"Communities most often use lots that don't belong to them to grow vegetables, yet when it becomes economically advantageous for the owner to sell, the garden goes," says national farm activist and educator Leah Penniman. "If we want a stake in the process of controlling our own life, we've got to own land. If we are to create a society that values black life, we cannot ignore the role of food and land."
Fighting food apartheid
Many of reasons why the city's urban agriculture movement is flourishing are deeply rooted in race. Today, 83 percent of Detroit's population is black, a consequence of white flight that began in the 1950s. Many black residents also began leaving the city about 15 years ago, as the auto industry collapsed.
As Detroit lost population, it also lost supermarkets — especially in poorer, blacker neighborhoods. In a city where almost one-third of Detroiters don't own a car and where passengers often wait over an hour at bus stops, getting fresh fruits and vegetables became an almost impossible task for many people in the city. There are now more than 1,500 farms in Detroit, ranging from small backyard gardens to full-scale urban farms, according to local group Keep Growing Detroit.
"Food is essential to a quality life, and the fact that it is not available to black people is disheartening and crushing," says Bianca Danzy, a student farmer at the urban farm Earthworks.
She's been helping to grow food since she was a child, a lifestyle her grandparents taught her when they migrated north from Louisiana and Mississippi. After years of growing vegetables in her own garden, Danzy has become deeply involved in the urban agricultural movement. As a wife and mother she says she's determined to keep her children out of the cycle of poverty by eliminating unnecessary spending in retail stores and producing what food she can in her garden.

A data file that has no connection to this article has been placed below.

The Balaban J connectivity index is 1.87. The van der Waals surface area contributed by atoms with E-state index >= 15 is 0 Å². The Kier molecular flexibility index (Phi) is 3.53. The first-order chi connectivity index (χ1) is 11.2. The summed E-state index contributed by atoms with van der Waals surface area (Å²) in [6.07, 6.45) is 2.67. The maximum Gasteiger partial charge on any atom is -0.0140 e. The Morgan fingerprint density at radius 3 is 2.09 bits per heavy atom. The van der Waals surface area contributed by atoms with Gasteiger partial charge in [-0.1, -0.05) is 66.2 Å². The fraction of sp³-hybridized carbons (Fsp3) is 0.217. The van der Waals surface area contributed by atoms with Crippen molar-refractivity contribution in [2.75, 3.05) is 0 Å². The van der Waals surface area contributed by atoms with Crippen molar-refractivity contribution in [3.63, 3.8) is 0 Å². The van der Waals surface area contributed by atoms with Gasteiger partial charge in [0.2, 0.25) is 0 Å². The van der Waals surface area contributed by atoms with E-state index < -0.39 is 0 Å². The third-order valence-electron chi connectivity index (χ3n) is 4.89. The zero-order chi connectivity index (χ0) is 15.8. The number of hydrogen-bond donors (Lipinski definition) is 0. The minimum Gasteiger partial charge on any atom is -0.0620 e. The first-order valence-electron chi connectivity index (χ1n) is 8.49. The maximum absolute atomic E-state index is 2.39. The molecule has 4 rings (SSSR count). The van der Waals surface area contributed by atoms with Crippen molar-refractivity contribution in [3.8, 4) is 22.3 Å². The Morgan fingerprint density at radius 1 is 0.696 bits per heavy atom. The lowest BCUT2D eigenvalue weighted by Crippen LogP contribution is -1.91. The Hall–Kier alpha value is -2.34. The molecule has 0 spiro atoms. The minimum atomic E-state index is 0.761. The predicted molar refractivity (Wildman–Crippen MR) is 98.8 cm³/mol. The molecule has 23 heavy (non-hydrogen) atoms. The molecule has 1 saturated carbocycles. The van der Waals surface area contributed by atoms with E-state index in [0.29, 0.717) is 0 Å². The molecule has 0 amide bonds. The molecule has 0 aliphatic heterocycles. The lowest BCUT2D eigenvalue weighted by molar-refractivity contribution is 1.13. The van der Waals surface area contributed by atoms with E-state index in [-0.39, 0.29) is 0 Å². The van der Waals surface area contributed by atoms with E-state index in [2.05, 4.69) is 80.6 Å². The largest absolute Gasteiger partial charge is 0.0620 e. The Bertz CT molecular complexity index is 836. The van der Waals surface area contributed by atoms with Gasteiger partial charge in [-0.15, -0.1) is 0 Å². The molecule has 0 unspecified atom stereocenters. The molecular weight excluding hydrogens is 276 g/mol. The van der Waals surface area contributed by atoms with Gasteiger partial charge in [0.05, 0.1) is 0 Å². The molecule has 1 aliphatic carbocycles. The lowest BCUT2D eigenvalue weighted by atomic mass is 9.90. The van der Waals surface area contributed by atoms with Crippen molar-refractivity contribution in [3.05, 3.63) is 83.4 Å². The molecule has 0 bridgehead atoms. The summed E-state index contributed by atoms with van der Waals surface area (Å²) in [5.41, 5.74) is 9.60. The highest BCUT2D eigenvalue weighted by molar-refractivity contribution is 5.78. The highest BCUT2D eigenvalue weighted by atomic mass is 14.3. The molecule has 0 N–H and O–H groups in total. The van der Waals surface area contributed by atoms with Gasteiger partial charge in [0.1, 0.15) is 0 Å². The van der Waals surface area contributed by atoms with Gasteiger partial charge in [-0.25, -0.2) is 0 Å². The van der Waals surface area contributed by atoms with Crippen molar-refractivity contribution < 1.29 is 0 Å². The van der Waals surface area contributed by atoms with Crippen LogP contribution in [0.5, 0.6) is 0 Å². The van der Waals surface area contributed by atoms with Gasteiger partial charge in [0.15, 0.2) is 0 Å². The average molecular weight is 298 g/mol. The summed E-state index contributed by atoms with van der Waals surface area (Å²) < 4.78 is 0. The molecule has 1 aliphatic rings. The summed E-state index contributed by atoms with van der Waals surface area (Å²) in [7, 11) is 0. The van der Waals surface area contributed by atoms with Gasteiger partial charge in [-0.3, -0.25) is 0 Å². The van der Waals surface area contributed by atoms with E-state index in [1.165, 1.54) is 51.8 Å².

"Growing your own food is self-determination, food that you put in the ground, you grew and you then prepared," Danzy says. "[It] nourishes you and detaches you from the need to go and pay a food bill. Growing food should be a life skill. If you know how to brush your teeth, you should know how to grow squash."
Like Danzy, most African American Detroiters have Southern roots. By 1960, more than 400,000 African Americans had moved to Detroit as part of the Great Migration. Black Southern sharecroppers and tenant farmers brought their agricultural know-how to urban centers.
But farmer Jerry Ann Hebron says that African Americans ran away from farming. "We're not proud of our heritage, because it was sharecropping," she says. Hebron is the Executive Director of the North End Christian Community Development Corporation, a nonprofit organization that provides healthy lifestyle and diverse cultural, educational programs.
"Sharecropping became something not to be proud of — most people of color look at it like it was degrading to be a farmer," she says.
The city's African American farming movement first sprung to life in the 1980s, as supermarkets began closing their doors. But it was galvanized by the 2007 closure of Farmer Jack, the city's last large grocery store chain. Fast-food and corner stores selling junk food became a much easier mealtime solution. One study found that 80 percent of city residents rely on these "fringe" food retailers for their food purchases. City residents began working together to advance their shared political and social ideas about the lack of healthy, culturally appropriate food.
Marilyn Nefer Ra Barber teaches urban farming classes at Earthworks on Detroit's far-east side. Five days per week, would-be farmers, including Bianca Danzy, gather inside a community hall to learn the basics of agronomy, of cultivating land and growing vegetables. She has been farming in Detroit for nearly 15 years; she started gardening with her parents as a child. But as the supermarkets around her disappeared, her hobby became a political cause.
"The black community has every fast-food restaurant available to them, but they don't have access to fresh produce. People are forced to eat food from corner stores, gas stations and liquor stores," Ra-Barber says. "We thought it was important for black children to build a community of self-reliance."
In 2013, Whole Foods opened in downtown to much fanfare. Meijer's, a Michigan based grocery store followed suit and opened two locations. It's big news in the city, but these new stores are too far to serve many of Detroit's poorest neighborhoods. African Americans especially are still looking for regular and permanent access to healthy food. And the farms are one way they provide it for themselves.
"Black communities couldn't depend on grocery stores," Ra Barber says. "We couldn't wait and see if the supermarket chains would come back. We had to take matters into our own hands."